What is this blog going to be about?
It’s tough for me to answer this question and not be sarcastic House-style as I often am. To put it politely, I’m going to write about what ever thought is bustling in my brain at the moment. Those thoughts will mostly follow my interests outlined in the previous section of this entry: sports, pop culture, and education. They will more-often-than-not by twined to first hand personal experiences (is first hand personal experiences a redundant phrase?), stories I hear second hand, or stories I read about. A lot of my thoughts and ideas are observational in nature as I also have an interest in social interaction. Although, that interest is waning as I grow older as it just doesn’t seem as important what other people are doing anymore. Live your life, keep it to yourself, and leave me alone. Better yet, write a blog about it. If I want to know, I’ll read it and respond. Then we can become friends. You can either take that route or give me your phone number and see if I call (especially if you’re a good looking girl). If I call, I care. If I don’t, you can curl up in bed bawling with a carton of ice cream. I understand. No really, I do.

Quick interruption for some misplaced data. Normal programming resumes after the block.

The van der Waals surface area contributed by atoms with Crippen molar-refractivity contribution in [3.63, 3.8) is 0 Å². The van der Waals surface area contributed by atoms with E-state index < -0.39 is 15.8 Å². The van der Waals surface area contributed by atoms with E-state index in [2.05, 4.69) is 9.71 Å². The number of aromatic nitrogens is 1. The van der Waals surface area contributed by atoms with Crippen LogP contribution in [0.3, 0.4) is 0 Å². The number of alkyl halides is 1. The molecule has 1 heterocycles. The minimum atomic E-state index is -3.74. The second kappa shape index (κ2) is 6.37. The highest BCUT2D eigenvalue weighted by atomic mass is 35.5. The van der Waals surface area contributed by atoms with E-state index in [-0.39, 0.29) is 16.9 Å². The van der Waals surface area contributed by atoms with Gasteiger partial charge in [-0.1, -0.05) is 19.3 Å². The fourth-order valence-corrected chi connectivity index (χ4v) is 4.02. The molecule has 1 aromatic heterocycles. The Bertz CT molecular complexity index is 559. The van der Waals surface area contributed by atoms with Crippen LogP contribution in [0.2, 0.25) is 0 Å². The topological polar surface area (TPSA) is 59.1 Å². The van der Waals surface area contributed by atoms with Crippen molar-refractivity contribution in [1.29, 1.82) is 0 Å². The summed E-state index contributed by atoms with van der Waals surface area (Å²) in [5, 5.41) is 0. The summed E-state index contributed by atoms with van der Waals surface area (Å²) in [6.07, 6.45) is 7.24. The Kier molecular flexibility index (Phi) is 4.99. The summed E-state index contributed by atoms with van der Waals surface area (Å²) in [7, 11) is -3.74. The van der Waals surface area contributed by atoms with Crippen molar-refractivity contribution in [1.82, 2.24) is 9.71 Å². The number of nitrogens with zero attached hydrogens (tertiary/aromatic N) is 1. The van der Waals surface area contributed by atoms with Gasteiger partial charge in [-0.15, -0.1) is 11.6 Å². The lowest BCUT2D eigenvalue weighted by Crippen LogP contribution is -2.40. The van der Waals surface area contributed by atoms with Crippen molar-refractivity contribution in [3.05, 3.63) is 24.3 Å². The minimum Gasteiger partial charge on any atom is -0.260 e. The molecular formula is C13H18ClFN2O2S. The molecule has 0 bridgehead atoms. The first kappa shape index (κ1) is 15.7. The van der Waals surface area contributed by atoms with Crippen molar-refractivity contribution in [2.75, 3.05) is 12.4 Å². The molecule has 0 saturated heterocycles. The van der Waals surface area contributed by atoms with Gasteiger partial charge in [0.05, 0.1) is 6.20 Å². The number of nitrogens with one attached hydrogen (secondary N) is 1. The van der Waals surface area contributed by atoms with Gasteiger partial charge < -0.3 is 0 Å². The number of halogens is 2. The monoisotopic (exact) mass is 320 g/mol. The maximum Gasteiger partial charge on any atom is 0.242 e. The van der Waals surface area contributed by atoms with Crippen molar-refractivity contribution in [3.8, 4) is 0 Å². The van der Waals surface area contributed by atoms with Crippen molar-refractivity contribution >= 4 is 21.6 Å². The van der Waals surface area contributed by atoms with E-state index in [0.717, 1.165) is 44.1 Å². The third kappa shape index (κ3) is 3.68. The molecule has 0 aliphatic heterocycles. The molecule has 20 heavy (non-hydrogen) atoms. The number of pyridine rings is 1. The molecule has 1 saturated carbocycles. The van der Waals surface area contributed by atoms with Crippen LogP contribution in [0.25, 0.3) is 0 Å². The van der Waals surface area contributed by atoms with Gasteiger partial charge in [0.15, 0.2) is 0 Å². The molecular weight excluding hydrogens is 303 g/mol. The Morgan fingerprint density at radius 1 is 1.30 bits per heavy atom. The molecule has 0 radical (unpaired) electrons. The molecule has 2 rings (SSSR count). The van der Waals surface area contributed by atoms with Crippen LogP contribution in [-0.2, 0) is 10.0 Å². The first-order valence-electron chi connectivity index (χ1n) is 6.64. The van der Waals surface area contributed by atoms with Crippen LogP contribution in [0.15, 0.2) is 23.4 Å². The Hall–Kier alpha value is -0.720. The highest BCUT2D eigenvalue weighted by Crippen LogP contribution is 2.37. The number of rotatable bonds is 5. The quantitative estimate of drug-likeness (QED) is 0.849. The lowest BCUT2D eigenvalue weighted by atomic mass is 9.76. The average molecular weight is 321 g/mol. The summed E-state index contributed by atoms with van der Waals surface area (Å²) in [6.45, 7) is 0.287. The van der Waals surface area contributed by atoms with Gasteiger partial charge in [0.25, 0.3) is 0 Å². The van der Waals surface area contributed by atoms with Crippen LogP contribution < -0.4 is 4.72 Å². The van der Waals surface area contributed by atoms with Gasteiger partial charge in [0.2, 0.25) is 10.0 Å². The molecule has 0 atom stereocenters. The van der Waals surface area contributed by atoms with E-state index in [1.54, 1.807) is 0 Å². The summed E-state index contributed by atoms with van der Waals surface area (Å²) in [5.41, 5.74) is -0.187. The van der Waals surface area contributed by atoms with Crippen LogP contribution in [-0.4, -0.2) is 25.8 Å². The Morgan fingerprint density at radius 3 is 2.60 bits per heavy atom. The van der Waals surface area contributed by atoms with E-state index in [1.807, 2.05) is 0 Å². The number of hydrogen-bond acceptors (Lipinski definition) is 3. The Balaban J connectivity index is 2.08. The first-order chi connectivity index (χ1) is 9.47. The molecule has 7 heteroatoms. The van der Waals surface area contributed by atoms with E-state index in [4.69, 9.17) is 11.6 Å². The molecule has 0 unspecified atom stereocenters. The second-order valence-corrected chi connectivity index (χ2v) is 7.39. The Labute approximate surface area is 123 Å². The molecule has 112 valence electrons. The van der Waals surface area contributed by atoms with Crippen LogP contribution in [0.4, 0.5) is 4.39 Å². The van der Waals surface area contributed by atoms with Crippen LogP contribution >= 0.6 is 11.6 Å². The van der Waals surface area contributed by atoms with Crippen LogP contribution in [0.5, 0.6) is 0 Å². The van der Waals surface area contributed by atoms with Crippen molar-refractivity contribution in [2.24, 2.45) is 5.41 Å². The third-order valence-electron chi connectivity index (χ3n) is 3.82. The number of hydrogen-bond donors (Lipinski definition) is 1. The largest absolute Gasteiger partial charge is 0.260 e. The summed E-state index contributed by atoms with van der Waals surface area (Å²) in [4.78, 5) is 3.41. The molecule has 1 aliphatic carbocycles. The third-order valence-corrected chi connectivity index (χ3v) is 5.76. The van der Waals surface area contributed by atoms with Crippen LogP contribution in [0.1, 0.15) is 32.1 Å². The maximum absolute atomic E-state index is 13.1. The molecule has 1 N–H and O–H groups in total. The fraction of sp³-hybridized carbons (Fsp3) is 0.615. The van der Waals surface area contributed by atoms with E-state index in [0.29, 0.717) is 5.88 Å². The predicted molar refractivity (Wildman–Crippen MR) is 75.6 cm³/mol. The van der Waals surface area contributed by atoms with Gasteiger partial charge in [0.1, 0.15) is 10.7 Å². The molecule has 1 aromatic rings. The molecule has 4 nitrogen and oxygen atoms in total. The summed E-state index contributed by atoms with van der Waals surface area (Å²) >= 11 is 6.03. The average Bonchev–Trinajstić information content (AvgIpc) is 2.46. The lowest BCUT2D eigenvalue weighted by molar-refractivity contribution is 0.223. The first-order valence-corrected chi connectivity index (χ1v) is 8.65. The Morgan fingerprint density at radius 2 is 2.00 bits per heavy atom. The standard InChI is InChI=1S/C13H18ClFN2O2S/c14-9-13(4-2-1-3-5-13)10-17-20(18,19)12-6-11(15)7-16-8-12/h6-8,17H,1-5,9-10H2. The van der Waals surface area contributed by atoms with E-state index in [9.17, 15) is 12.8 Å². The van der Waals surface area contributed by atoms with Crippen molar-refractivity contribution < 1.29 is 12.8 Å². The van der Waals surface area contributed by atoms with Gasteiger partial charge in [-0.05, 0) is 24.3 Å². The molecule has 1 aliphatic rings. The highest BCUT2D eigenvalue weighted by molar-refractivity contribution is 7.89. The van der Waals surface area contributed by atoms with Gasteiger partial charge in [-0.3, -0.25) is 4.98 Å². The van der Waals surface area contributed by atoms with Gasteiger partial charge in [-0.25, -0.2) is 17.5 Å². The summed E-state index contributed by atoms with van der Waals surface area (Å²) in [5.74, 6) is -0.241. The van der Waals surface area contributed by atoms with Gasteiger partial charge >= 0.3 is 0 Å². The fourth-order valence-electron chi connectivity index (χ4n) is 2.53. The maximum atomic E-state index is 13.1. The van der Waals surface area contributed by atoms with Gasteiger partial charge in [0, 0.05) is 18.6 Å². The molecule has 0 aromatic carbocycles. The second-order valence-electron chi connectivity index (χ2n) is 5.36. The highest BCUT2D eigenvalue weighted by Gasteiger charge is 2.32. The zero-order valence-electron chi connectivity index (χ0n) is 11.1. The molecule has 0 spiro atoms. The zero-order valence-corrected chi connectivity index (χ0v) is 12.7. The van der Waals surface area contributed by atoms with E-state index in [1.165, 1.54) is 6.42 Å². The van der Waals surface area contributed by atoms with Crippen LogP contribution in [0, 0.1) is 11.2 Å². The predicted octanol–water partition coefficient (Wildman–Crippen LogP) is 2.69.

Outside of the above topics, an occasional political diatribe may slip out from time to time. I’m also gradually learning to keep my politics to myself as I grow older. Most people don’t know what they’re talking about and thus political discussions quickly turn into shouting matches or mudslinging. Since I want to enjoy life as much as possible, it’s not best for me to intentionally not head down that road. Although, it is important to mention that I do believe everything is political, so it will be literally impossible to remove my politics completely. In other words, if you’re smart enough, you’ll figure it out. There’s a nice little challenge that should keep you even more engaged. Don’t say I never did anything for you.
On one final note, I will repost my columns that appear on www.tvlost.com after every new episode of LOST on this blog as a sort of harbor for safekeeping.
Why should I read this blog?